Epigallocatechin gallate protects U937 cells against nitric oxide-induced cell cycle arrest and apoptosis.
J Cell Biochem 2001;81(4):647-58
Kelly MR; Geigerman CM; Loo G
Cellular and Molecular Nutrition Research Laboratory, Graduate Program in Nutrition, University of North Carolina at Greensboro, Greensboro, NC 27402-6170, USA.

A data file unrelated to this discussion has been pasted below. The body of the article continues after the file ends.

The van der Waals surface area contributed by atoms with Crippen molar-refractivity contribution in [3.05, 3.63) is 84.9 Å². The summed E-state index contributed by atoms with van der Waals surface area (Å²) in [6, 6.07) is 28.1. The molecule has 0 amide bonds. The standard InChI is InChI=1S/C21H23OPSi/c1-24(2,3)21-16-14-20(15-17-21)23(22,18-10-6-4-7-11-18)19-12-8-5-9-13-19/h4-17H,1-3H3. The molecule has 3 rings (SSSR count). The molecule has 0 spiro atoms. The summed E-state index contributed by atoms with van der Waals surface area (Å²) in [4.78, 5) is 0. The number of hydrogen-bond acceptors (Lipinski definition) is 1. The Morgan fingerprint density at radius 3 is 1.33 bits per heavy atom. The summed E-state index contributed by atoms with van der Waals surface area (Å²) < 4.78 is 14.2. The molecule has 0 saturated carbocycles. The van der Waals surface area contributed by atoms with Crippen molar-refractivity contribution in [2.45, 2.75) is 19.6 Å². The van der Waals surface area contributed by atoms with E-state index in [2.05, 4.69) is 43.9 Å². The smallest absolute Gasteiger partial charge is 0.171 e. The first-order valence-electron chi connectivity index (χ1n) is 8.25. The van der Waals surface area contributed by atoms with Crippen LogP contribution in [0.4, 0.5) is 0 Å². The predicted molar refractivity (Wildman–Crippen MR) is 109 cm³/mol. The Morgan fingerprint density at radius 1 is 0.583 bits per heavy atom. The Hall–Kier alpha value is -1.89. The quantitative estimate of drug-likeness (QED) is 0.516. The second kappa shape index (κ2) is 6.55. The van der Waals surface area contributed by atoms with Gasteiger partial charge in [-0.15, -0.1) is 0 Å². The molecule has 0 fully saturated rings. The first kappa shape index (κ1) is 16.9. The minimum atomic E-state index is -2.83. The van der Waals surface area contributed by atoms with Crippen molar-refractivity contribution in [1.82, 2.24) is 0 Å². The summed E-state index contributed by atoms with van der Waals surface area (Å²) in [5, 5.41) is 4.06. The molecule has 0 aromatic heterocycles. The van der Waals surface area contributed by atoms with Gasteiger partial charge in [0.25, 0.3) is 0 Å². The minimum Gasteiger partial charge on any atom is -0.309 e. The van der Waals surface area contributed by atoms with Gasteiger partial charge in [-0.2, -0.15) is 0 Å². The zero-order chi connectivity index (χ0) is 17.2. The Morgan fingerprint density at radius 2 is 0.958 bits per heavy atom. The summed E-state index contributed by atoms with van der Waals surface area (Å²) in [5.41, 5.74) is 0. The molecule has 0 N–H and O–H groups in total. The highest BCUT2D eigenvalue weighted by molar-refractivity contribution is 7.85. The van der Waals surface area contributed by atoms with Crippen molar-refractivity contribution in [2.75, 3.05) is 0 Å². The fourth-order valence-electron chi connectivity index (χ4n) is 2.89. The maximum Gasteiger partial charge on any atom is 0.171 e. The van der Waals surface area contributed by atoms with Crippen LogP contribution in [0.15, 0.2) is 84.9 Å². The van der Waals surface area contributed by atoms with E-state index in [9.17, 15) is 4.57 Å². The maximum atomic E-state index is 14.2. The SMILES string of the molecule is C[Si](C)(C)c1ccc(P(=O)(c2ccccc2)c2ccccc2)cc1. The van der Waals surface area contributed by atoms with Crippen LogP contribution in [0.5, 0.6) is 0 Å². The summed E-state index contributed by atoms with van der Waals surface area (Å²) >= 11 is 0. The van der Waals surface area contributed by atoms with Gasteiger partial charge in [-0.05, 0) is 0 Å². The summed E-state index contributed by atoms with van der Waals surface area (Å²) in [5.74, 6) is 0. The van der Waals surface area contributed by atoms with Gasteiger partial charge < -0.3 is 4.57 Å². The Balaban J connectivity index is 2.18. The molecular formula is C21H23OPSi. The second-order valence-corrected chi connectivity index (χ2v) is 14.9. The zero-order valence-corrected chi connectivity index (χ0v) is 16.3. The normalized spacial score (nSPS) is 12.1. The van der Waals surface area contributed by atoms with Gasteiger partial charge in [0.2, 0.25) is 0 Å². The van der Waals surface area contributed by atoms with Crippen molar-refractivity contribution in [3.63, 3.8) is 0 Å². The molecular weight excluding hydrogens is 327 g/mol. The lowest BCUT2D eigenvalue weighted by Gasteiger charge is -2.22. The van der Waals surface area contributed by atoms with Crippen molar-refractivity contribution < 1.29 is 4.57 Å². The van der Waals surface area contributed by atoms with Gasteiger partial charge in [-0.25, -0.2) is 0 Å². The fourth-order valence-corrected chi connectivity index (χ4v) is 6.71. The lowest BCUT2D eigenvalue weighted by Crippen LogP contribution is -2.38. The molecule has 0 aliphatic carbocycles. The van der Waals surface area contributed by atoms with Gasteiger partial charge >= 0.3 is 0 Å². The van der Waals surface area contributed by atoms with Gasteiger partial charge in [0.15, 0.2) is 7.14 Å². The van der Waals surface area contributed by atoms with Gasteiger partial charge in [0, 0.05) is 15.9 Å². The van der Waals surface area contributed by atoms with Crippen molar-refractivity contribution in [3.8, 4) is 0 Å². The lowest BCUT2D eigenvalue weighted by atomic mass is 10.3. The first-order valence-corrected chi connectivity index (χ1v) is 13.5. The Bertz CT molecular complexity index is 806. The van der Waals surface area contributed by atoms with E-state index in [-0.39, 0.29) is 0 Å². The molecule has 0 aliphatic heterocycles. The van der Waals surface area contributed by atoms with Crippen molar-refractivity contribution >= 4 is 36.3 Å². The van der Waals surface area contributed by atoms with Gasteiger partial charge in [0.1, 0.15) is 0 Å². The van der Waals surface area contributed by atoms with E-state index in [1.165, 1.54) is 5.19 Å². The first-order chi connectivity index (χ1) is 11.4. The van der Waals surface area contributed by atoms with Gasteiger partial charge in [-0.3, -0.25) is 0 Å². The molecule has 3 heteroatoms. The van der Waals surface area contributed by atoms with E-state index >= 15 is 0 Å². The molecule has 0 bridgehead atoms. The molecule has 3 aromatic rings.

Ingesting phenolic phytochemicals in many plant products may promote health, but the effects of phenolic phytochemicals at the cellular level have not been fully examined. Thus, it was determined if the tea phenolic phytochemical, epigallocatechin gallate (EGCG), protects U937 human pro-monocytic cells against the nitrogen free radical, nitric oxide (*NO). Cells were incubated for 4-6 h with 500 microM S-nitrosoglutathione (GSNO), which generates *NO, but this did not induce single-strand breaks in DNA. Nevertheless, 82 +/- 4% of GSNO-treated cells, compared to only 39 +/- 1% of untreated cells, were arrested in the G(1)-phase of the cell cycle. However, dosing the GSNO-treated cells with 9, 14, or 18 microg/ml of EGCG resulted in only 74 +/- 8%, 66 +/- 1%, and 43 +/- 3% of the cells, respectively, in the G(1)-phase. Exposing cells to GSNO also resulted in the emergence of a sub-G(1) apoptotic cell population numbering 14 +/- 3%, but only 5 +/- 2%, 5 +/- 1%, and 2 +/- 0% upon dosing of the GSNO-treated cells with 9, 14, and 18 microg/ml of EGCG, respectively. Furthermore, exposing cells to GSNO resulted in greater cell surface binding of annexin V-FITC, but binding was 41-89% lower in GSNO-treated cells dosed with EGCG. Collectively, these data suggest that *NO or downstream products induced cell cycle arrest and apoptosis that was not due to single-strand breaks in DNA, and that EGCG scavenged cytotoxic *NO or downstream products, thus reducing the number of cells in a state of cell cycle arrest or apoptosis